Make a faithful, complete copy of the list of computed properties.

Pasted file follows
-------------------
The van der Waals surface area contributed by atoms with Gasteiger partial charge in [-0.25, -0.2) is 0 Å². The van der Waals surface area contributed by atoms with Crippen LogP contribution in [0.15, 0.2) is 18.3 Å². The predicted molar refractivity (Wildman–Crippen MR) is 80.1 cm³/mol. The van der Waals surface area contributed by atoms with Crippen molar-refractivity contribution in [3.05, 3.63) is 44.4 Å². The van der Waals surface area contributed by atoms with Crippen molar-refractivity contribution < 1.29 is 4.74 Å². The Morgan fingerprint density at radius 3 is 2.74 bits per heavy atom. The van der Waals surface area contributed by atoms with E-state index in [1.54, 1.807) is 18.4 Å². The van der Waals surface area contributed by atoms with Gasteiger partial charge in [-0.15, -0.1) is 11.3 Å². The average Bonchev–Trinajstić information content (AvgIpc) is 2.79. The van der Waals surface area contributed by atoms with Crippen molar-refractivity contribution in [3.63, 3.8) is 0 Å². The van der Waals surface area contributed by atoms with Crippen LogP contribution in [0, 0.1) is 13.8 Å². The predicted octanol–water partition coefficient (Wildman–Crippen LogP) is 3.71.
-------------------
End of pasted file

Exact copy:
The van der Waals surface area contributed by atoms with Gasteiger partial charge in [-0.25, -0.2) is 0 Å². The van der Waals surface area contributed by atoms with Crippen LogP contribution in [0.15, 0.2) is 18.3 Å². The predicted molar refractivity (Wildman–Crippen MR) is 80.1 cm³/mol. The van der Waals surface area contributed by atoms with Crippen molar-refractivity contribution in [3.05, 3.63) is 44.4 Å². The van der Waals surface area contributed by atoms with Crippen molar-refractivity contribution < 1.29 is 4.74 Å². The Morgan fingerprint density at radius 3 is 2.74 bits per heavy atom. The van der Waals surface area contributed by atoms with E-state index in [1.54, 1.807) is 18.4 Å². The van der Waals surface area contributed by atoms with Gasteiger partial charge in [-0.15, -0.1) is 11.3 Å². The average Bonchev–Trinajstić information content (AvgIpc) is 2.79. The van der Waals surface area contributed by atoms with Crippen molar-refractivity contribution in [3.63, 3.8) is 0 Å². The van der Waals surface area contributed by atoms with Crippen LogP contribution in [0, 0.1) is 13.8 Å². The predicted octanol–water partition coefficient (Wildman–Crippen LogP) is 3.71.